Leaving his Vatican post, he was considered a natural for the Madrid spot. But instead it went to the archbishop of Valencia, and Cañizares is to fill that vacancy instead.

The former archbishop of Valencia is known for his strong “liberal” leanings and he will be replacing Cardinal Antonio Maria Rouco Varela, 78, who, like Cañizares, is also known for following the lead of the retired Pope Benedict XVI.

El Pais wrote of the new appointee that Catholics of the Madrid archdiocese, accustomed to the “hieratic” Varela, will be seeing “an entirely different model.”

“Shortly after the announcement of his appointment, the most repeated words to define his figure were ‘dialogue’ and ‘moderation.’”

“During the 12 years he has been the head of the Catholic Church [in Madrid], Rouco Varela has too often mixed faith and politics, with an overdose of intransigence. Defending the (exclusively traditional) family and attacking laws that recognize the right of women to abortion are the main workhorses.”

Catholic News Agency’s Vatican-watcher, Andrea Gagliarducci, wrote that the appointment marks a “new course for Spain’s bishops.” He is described in the Spanish press as “affable,” “friendly,” and “extremely gregarious.” 

As for Cupich, David Gibson of Religion News Service described him as “a prelate closely identified with the Catholic Church’s progressive wing.”

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Vatican watcher Rocco Palmo, author of the “Whispers in the Loggia” blog, wrote that the appointment is “the most shocking major move the American hierarchy has seen in the last decade and a half.” Another Vatican veteran, John Allen Jr., wrote for the US Catholic online magazine Crux that Cupich so closely mirrors Pope Francis’ theology and style that he could be called the “American Pope Francis in Chicago.”

On his blog, Bishop Robert Lynch of St. Petersburg, Florida, known for his icy relations with the pro-life movement, shared his excitement over the “new breeze” brought by Cupich’s appointment. The bishop noted that Cupich “admires deeply the ecclesiology and vision” of leftist prelates such as former San Francisco Archbishop John Quinn and former Galveston-Houston Archbishop Joseph Fiorenza.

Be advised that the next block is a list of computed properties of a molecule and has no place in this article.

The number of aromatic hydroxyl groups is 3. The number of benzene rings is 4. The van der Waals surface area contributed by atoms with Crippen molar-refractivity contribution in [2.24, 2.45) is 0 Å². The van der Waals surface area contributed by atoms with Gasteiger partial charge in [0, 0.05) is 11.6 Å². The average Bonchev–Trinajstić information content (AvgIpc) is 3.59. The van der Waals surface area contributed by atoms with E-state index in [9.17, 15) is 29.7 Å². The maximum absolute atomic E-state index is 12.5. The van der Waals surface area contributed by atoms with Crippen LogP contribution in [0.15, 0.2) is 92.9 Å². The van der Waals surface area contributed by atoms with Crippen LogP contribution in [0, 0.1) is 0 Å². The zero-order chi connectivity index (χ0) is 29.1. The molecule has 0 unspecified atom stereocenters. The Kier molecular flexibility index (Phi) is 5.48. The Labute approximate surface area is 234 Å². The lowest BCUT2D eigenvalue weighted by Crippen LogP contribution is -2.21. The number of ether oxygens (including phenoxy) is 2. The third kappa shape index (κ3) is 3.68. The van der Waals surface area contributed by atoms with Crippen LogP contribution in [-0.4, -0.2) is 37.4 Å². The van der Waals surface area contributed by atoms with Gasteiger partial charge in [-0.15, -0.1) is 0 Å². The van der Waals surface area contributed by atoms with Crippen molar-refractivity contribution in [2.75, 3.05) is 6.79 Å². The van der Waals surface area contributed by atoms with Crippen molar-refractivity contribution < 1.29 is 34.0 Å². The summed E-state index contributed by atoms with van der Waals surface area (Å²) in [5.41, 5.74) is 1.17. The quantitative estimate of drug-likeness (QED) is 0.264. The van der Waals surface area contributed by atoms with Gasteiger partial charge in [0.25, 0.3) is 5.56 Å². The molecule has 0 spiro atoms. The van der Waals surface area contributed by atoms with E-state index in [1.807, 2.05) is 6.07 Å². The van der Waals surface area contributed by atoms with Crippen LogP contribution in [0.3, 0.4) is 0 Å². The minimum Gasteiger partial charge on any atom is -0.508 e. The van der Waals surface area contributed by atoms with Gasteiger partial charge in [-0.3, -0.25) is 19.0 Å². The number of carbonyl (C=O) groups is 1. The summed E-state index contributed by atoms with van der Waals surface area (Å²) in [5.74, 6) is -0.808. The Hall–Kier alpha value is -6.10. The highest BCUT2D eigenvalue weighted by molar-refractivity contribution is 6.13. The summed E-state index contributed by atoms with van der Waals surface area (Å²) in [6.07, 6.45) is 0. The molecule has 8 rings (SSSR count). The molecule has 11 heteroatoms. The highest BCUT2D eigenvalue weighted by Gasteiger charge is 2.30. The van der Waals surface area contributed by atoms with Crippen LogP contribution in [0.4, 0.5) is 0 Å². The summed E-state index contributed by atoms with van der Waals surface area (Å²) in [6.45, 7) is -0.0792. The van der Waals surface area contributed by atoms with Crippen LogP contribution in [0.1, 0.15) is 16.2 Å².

The news of Cupich’s appointment was met with praise in the mainstream press. According to The New York Times Francis has “set the tone” for US appointments by “replacing a combative conservative with a prelate whose pastoral approach to upholding church doctrine is more in keeping with the pope’s inclusive tone.”

It has also been praised by dissident Catholic groups such as the homosexual activist group New Ways Ministries. Last year, the group issued a roundup of evaluations of the various leading members of the US Conference of Catholic Bishops who were set to elect a new president. New Ways praised Cupich for his intervention in the 2012 debate leading up to a referendum on “gay marriage” in Washington State. Cupich’s only intervention was a pastoral letter in which he asked voters to uphold traditional marriage, but also called for a “more civil and honest conversation about Catholic positions on equality.”

“I also want to be very clear that in stating our position, the Catholic Church has no tolerance for the misuse of this moment to incite hostility toward homosexual persons or promote an agenda that is hateful and disrespectful of their human dignity,” Cupich wrote.

Cupich stood out from his fellow US bishops in his response to the abortion-funding Obamacare. Though he joined his other bishops in condemning the Obama administration’s mandate that Catholic employers cover abortifacients and contraceptives, he encouraged Catholic Charities in his diocese to act as an Obamacare navigator and help people sign up for coverage that could fund the destruction of unborn life.